Whether he calls it impotence or ED — erectile dysfunction — the man experiencing a sexual problem often believes his predicament is unique to him. As we start to talk honestly about sex, it is becoming increasingly apparent that more and more men and women are having sexual difficulties. This chapter provides answers to the most frequently asked questions about male sexual dysfunction, or ED, including these: How common is it? Is aging a factor? Do common medical problems like hypertension, diabetes, and depression cause impotence, or is it the medications used to treat these conditions that disrupt a man’s sexual function? Can you do anything to prevent impotence?

When a man is unable to achieve an erection satisfactory for intercourse, he is considered impotent. Today the term “erectile dysfunction)” or “ED” has supplanted “impotence,” probably because ED is a less emotionally charged term. This is not surprising because the dictionary defines the word “impotent” as (1) lacking physical strength or vigor: weak, (2) powerless; ineffectual, (3) incapable of sexual intercourse. This definition is more than just demeaning, for it strikes at the very fabric of a man’s maleness.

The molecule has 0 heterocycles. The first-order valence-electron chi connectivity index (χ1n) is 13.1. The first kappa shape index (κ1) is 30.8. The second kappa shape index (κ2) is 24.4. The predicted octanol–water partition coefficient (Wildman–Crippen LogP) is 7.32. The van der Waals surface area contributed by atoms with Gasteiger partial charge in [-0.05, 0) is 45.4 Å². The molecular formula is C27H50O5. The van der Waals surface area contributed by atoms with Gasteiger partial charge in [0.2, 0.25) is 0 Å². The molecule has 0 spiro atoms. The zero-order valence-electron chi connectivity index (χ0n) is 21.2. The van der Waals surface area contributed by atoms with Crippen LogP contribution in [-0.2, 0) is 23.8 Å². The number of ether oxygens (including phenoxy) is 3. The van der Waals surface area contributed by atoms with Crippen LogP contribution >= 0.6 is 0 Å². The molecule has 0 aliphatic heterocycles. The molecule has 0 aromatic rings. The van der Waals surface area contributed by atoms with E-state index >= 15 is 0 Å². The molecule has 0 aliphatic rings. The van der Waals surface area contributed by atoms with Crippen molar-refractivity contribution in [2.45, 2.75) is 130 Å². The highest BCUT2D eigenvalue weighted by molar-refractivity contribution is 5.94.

Generally speaking, the phrase “erectile dysfunction,” or “ED,” has been promulgated by those who are frankly promoting different impotence treatments and are themselves more comfortable saying that they have a new product to correct ED than a novel impotence treatment. However, the individual man with sexual problems rarely comes to the doctor saying, “My primary problem is that I have ED” or “Doc, now that you’ve helped lower my blood pressure, I wonder if I could discuss my erectile dysfunction with you.” Men, if they discuss their sexual difficulties at all, either resort to euphemisms such as “I can’t get it up anymore” or fall back on the embarrassing admission “I guess I’ve become impotent.”

However you choose to label it, the truth is that many men, if not all men, have at one time or another experienced isolated episodes of ED, or impotence. Often this is transient, a result of fatigue, excessive drinking, or preoccupation with business or family problems. Under these circumstances, it would be inappropriate to saddle the man with a diagnosis of complete impotence; instead he is said to have experienced situational erectile dysfunction. Criteria established by Masters and Johnson indicate that a diagnosis of impotence is appropriate only when a man experiences failure more than 25 percent of the time during attempted intercourse.